Clusters are a collection of networked 3D printers which can either be run onsite or remotely using a limited number of personnel. For example, if you create a clustered network for 5 3D printers, you can leave the job of monitoring the production phase to the one individual. This saves you the cost of hiring a professional for each machine.
There are currently a couple of software options designed for creating clusters to ease workflow and Cura Connect is a great option which you can read up on. Once a cluster has been successfully developed, you can expect to efficiently manage and monitor the progress of your 3D printing facility.
Collaboration and Management
The next consideration to have in mind is providing everyone working on a project with a means to discuss ideas, share files, monitor progress and collaborate constructively.
In many industries, collaboration has been made possible with enterprise management software as can be seen in the tech industry as well as the use of Building Information Management (BIM) software in construction. The success of these collaboration and management tools in their various industries has made a case for the 3D printing industry to have its’.
Recognizing this need, a few brand names in the 3D printing industry have taken up the challenge to produce a collaboration and management software for additive manufacturing.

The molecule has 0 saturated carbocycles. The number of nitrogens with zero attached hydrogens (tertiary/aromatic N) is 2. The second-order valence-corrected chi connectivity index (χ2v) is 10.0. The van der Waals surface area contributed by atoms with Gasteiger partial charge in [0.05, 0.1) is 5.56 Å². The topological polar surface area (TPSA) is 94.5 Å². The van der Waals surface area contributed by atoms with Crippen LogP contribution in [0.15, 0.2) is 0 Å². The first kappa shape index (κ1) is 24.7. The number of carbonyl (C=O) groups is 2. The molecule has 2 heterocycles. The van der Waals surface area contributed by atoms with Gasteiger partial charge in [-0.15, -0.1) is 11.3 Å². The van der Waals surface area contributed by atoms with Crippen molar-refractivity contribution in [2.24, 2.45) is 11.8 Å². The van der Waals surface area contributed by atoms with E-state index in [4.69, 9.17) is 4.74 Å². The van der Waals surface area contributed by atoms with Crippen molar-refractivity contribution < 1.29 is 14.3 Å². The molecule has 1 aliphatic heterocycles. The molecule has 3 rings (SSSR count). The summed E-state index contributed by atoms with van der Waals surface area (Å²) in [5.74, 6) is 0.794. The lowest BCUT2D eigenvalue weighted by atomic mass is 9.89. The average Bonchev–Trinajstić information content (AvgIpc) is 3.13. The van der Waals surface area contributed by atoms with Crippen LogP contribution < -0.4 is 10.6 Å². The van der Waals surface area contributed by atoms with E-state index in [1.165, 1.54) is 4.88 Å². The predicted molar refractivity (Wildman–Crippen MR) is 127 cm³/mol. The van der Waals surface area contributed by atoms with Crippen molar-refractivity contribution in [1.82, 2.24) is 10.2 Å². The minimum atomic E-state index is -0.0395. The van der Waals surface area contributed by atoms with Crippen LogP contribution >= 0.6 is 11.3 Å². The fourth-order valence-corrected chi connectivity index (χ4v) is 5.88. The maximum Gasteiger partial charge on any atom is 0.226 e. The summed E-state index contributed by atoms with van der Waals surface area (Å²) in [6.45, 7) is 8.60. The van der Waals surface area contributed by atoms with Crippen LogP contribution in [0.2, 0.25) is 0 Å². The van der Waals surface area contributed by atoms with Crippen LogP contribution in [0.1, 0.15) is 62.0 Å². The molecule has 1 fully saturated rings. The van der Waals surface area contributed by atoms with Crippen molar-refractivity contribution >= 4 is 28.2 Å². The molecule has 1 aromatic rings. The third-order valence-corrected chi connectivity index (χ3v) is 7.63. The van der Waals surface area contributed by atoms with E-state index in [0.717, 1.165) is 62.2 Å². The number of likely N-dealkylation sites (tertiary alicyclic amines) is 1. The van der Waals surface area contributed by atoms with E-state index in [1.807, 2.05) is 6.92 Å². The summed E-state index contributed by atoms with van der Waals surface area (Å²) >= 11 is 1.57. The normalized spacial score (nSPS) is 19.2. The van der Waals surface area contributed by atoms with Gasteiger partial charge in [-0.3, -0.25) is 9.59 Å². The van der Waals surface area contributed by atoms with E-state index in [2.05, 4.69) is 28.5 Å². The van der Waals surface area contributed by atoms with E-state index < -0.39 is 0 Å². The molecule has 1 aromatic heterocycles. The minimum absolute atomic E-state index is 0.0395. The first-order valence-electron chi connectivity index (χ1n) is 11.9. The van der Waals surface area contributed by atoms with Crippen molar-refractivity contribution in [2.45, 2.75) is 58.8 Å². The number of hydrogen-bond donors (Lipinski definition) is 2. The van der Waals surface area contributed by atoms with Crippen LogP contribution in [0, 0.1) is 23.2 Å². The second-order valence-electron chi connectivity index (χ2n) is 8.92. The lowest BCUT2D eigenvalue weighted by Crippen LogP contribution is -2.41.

Towards the tail end of last year, Ultimaker achieved some success and today, you can make use of apps such as the Ultimaker Print Management Cluster Software and 3D Printer OS, to organize your facility. Thankfully, these are not expensive software applications due to the affordable nature of their subscription plans.
Training for In-house Personnel
Now, you have everything in place—in terms of hardware, software, logistics and management tools—the last and final step before reaping your rewards, is imparting knowledge to hired personnel. This is due to the need for getting things done right quickly, without having to carry out multiple iterations that may be costly.
Therefore, the 3D artist must be sensitized on the importance of modelling 3D printable models as well as designing for either an FDM or a DLP 3D printer. Hired staff will also need some training on how to use the collaborative and management tools which will ensure everyone s on a similar page.
The success of these training activities will also determine how successful the lean manufacturing tenets of additive manufacturing are applied.
There are a couple of ways to cut manufacturing costs across board but 3D printing has proven to be the best of them. As can be seen from the example of Volkswagen’s integration of 3D printing in its Autoeuropa factory.
The auto giants ended up saving approximately $160,000 annually as well as drastically reducing production durations. You too can take advantage of the efficiency 3D printing brings by creating your own 3d printing in-house facility.